Sudanese President Omar Bashir Flees South Africa In Private Jet After ICC Issues Arrest Warrant
June 16, 2015 – Sudanese President Omar Bashir Flees South Africa In Private Jet After ICC Issues Arrest Warrant
Sudan’s president slipped out of South Africa yesterday in apparent defiance of a court-ordered travel ban while judges studied an arrest order from the International Criminal Court (ICC).
The apparent dodge by Sudanese President Omar al-Bashir allowed the country to avoid a potentially sensitive confrontation between its obligations to the ICC and opposition to the court from its African partners.
The South African government yesterday argued against a court application to force the government to arrest al-Bashir.
Bashir stands accused in an ICC arrest warrant of war crimes and crimes against humanity over atrocities committed in the Darfur conflict.
Judge Hans Fabricius on Sunday barred Bashir from leaving South Africa until he had made a decision on an application by a human rights group calling for Bashir’s arrest.
The judge’s hearing resumed yesterday but was adjourned for an hour so the court could study documents submitted by the state.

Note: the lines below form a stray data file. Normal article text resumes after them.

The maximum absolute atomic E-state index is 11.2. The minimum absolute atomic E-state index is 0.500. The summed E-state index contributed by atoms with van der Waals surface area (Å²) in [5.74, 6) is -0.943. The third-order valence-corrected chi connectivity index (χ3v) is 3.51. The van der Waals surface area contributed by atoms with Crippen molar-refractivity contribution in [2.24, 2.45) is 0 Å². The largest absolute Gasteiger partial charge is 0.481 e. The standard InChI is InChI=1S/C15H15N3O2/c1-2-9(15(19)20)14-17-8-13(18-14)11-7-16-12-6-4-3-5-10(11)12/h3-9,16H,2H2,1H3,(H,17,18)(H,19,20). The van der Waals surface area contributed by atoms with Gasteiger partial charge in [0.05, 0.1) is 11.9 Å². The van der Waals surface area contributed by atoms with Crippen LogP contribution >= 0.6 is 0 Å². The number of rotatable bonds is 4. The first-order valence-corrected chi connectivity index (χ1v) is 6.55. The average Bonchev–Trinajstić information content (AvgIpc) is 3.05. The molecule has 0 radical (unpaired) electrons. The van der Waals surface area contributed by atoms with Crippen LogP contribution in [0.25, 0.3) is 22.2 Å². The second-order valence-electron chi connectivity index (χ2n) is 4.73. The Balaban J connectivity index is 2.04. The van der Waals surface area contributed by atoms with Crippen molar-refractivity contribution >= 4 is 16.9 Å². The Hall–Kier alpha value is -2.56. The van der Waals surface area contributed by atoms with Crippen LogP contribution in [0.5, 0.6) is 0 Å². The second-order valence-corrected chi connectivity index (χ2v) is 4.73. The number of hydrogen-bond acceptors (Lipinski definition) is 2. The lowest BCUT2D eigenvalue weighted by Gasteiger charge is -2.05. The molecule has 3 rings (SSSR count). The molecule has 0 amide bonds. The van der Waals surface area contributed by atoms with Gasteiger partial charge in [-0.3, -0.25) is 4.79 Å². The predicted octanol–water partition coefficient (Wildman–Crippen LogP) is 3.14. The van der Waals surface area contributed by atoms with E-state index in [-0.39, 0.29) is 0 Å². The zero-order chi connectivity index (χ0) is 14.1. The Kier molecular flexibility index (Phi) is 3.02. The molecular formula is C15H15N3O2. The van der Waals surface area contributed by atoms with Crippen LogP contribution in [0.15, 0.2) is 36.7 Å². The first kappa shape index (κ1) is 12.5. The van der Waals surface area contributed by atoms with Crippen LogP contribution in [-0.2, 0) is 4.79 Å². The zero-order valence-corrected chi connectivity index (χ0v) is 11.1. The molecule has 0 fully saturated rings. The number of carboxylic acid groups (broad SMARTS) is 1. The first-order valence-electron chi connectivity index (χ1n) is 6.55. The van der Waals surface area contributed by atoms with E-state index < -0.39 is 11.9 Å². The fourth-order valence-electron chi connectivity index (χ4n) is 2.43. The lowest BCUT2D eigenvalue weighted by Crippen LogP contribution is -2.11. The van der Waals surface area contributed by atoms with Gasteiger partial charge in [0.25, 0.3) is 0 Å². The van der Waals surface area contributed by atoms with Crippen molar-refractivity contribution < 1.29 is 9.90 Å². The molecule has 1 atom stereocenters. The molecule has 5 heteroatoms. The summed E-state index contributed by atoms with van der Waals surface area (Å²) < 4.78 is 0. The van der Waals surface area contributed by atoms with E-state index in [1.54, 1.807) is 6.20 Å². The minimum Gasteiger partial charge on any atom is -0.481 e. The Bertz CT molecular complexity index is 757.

State advocate, William Mokhari, said “to the best of our knowledge” Bashir remained in South Africa.
He, however, said five ports of exit had yet to confirm they had received an order not to allow the Sudanese leader to leave.
South Africa’s government has challenged the court’s decision because it has given immunity to Bashir and all other delegates attending the AU summit.
But Sudan’s state news agency (SUNA) reported that Bashir left South Africa aboard a flight bound for the Sudanese capital, Khartoum.
The ICC’s reach and jurisdiction is a major political issue in Africa, where many claim the court is biased against African leaders.
Earlier this month, South Africa’s Minister of International Affairs, Maite Nkoana-Mashabane, said diplomatic immunity would apply to all participants at the African Union gathering.
But South African activists went to court to press for the arrest of Bashir, who took power in a 1989 coup.
ICC prosecutor Fatou Bensouda has said South Africa is obliged as a backer of the court to detain and surrender Bashir.
In December, the ICC dropped charges against Kenyan President Uhuru Kenyatta after the prosecution said it had insufficient evidence. Kenyatta was charged in connection with post-election violence that began in 2007, leaving more than 1,000 dead